I’m a map guy. I love to study maps. Paper maps mostly, but the digital versions can be just as intriguing. There was an older BMW ad that I loved, even though I don’t own that brand of motorcycle it read: “My favorite author? Rand McNally.” That about says it right there.
Some time ago, I noticed on a paper map an airport that I had never seen. There it was on the map, and I have been past that location many times, but have never seen it. It even shows up on my Gaia GPS. The San Mar Gale Airport.
Of course, the airport is closed now, and this is what it looks like from Waynesville Road nearest the end of what was the airstrip. The strip is just over the back end of my V-Strom.
I had to do a little searching to find out that the airport was closed in the 1990s. It was probably a grass strip, which made it easy to convert to agriculture. It had an official airport designation, but I could not find a record of that.
There are a couple of other private, abandoned airfields in Warren County, and they most likely were on farms, much like this one. It is exploration like this, and detailed maps like the DeLorme Gazeteers and Gaia GPS that reveal opportunities for a motorcycle adventure.
We have had an incredible warm up. The temps reached 65+ and I have been lusting for a motorcycle ride. So, I aired up the tires, checked the chain, and fired up the V-Strom for a ride around the block. Okay, it was a long block, but much needed.
And of course, I found a church for a photo in Goshen.
Meteorology is a science, but also a guessing game. Put together all the forecasting models to get a picture of what is to come, and you prepare for that. But, every now and then, Mother Nature has a different plan as she did last night. Accumulated snow was two to three times more than predicted. We were expecting one to three inches. We got six+.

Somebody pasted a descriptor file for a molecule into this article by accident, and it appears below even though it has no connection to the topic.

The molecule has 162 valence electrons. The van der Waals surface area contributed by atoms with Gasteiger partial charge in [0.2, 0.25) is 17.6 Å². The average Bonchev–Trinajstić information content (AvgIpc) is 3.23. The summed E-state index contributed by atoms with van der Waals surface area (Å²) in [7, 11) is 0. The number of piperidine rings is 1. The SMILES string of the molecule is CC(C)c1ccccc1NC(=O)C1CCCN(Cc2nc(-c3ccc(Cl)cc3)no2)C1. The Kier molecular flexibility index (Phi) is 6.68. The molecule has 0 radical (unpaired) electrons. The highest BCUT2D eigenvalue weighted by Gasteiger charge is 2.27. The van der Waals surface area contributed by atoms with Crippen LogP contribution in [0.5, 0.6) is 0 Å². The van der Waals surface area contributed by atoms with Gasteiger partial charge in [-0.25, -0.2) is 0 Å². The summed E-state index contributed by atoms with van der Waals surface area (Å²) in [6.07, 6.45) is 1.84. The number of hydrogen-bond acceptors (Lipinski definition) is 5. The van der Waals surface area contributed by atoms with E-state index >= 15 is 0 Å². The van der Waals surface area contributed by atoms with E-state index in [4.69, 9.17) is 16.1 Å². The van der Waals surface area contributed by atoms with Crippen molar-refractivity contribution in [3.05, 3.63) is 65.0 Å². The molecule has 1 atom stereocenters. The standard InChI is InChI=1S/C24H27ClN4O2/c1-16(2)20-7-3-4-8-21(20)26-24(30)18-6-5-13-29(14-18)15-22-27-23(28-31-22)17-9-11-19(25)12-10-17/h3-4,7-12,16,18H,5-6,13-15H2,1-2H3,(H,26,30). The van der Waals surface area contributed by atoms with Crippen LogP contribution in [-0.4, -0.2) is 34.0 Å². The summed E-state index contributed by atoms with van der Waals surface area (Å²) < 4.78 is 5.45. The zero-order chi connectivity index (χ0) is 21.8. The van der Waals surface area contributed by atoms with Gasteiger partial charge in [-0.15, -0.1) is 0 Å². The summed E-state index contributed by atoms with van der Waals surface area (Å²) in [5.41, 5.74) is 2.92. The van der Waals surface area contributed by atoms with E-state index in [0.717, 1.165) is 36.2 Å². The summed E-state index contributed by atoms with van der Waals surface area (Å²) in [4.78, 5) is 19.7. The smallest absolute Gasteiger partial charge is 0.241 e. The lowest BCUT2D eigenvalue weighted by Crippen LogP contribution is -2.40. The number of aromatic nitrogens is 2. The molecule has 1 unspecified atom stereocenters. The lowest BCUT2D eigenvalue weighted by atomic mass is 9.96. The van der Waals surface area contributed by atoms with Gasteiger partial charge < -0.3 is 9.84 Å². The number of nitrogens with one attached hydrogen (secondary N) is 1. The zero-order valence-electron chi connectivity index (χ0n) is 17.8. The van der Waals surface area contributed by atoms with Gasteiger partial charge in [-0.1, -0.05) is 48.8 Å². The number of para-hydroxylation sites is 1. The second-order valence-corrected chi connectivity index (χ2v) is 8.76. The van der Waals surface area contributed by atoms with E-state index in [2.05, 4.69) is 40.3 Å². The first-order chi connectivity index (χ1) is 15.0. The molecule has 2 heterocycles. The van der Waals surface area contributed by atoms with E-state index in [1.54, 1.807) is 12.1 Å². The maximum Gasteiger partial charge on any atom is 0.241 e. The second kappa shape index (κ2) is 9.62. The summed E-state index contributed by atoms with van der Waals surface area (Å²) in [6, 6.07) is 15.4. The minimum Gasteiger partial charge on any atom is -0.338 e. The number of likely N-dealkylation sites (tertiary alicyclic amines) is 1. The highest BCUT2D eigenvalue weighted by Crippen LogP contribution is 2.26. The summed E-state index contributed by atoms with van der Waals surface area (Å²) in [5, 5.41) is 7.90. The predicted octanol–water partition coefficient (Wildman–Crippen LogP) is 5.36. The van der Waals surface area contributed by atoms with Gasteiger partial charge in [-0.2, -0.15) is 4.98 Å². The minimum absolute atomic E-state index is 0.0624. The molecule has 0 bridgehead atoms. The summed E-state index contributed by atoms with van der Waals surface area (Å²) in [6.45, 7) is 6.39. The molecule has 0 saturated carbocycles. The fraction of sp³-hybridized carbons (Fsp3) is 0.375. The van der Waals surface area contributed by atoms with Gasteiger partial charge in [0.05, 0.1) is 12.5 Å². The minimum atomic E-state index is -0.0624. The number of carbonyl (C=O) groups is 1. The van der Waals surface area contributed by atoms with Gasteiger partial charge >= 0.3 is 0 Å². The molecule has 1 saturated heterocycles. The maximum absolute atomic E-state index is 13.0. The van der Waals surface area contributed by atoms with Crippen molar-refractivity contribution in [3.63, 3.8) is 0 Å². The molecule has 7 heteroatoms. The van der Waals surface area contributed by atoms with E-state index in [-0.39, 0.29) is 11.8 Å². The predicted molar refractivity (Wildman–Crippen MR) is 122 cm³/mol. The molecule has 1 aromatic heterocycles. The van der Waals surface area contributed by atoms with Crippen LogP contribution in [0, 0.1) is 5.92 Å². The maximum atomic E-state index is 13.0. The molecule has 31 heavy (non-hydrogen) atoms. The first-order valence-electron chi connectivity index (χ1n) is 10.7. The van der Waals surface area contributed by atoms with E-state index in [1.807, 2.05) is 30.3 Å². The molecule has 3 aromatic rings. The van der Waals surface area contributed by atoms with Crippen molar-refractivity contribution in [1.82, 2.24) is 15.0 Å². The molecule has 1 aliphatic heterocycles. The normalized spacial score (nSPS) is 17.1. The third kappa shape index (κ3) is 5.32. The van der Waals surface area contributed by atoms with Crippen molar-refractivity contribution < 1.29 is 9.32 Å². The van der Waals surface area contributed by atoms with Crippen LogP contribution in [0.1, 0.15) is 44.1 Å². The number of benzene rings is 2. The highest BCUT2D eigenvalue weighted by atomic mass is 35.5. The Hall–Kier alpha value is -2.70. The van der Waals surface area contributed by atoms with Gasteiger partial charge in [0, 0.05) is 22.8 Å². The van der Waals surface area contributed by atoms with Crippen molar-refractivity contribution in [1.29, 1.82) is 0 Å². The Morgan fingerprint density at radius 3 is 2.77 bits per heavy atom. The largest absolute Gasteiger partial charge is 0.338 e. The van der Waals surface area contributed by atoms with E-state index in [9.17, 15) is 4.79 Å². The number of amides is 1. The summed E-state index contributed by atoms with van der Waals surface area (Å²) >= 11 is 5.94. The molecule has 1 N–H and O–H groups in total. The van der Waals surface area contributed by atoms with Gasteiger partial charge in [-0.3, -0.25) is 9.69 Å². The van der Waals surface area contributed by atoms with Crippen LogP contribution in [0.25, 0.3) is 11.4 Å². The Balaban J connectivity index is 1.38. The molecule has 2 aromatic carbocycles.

It didn’t take that long to move the snow, our sidewalks and drive are not that big.
The snow may be a bit of inconvenience, but it also produces a bit of art, like our lower level windows.
More snow and ice is forecast for tonight and into tomorrow.
I have seen images, and even news stories, but I never imagined that I would participate in such an event. It was an honor I will not soon forget.
I was at the VA, moving from one appointment to another when a voice came over the loud speaker. “There will be a Walk of Honor on the second floor.” It was to begin in just a few seconds. In fact, I was on the second floor and rounding the corner of the hallway when I see nurses and doctors emerging to the hallway from behind closed doors. They lined the hall. I asked if I could participate, and they said, “Yes.”
I decided to grab a quick photo. More nurses and doctors emerged, and the hall seemed full of healthcare workers. Then from around the corner came a gurney, covered in white with a folded American flag on top. The hallway was completely silent.
The gurney was pushed by an attendant, and four VA police officers escorted the honored Veteran, two in front, two in back. They silently proceeded down the hallway and disappeared. The hallway cleared almost as quickly as it formed.
I chose not to take a second photo, one of the gurney and the escorts. It did not seem right.